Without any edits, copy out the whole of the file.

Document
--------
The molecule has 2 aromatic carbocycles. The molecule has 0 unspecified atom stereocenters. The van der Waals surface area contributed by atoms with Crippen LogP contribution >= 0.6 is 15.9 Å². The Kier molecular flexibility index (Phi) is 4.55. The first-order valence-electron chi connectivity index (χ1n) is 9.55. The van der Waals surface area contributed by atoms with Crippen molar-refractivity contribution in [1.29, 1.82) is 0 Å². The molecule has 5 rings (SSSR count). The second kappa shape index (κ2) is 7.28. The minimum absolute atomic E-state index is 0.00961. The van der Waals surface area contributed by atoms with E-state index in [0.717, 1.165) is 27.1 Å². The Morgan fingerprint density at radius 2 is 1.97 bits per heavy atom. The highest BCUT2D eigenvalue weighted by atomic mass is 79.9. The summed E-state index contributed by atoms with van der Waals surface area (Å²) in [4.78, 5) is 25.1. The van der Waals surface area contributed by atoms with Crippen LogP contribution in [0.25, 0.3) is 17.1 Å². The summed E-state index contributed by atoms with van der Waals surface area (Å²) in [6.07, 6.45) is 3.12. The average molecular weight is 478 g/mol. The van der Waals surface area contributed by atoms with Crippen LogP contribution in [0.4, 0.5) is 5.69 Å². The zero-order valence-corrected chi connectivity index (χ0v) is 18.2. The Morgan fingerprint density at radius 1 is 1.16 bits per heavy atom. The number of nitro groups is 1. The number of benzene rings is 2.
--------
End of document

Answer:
The molecule has 2 aromatic carbocycles. The molecule has 0 unspecified atom stereocenters. The van der Waals surface area contributed by atoms with Crippen LogP contribution >= 0.6 is 15.9 Å². The Kier molecular flexibility index (Phi) is 4.55. The first-order valence-electron chi connectivity index (χ1n) is 9.55. The van der Waals surface area contributed by atoms with Crippen molar-refractivity contribution in [1.29, 1.82) is 0 Å². The molecule has 5 rings (SSSR count). The second kappa shape index (κ2) is 7.28. The minimum absolute atomic E-state index is 0.00961. The van der Waals surface area contributed by atoms with E-state index in [0.717, 1.165) is 27.1 Å². The Morgan fingerprint density at radius 2 is 1.97 bits per heavy atom. The highest BCUT2D eigenvalue weighted by atomic mass is 79.9. The summed E-state index contributed by atoms with van der Waals surface area (Å²) in [4.78, 5) is 25.1. The van der Waals surface area contributed by atoms with Crippen LogP contribution in [0.25, 0.3) is 17.1 Å². The summed E-state index contributed by atoms with van der Waals surface area (Å²) in [6.07, 6.45) is 3.12. The average molecular weight is 478 g/mol. The van der Waals surface area contributed by atoms with Crippen LogP contribution in [0.4, 0.5) is 5.69 Å². The zero-order valence-corrected chi connectivity index (χ0v) is 18.2. The Morgan fingerprint density at radius 1 is 1.16 bits per heavy atom. The number of nitro groups is 1. The number of benzene rings is 2.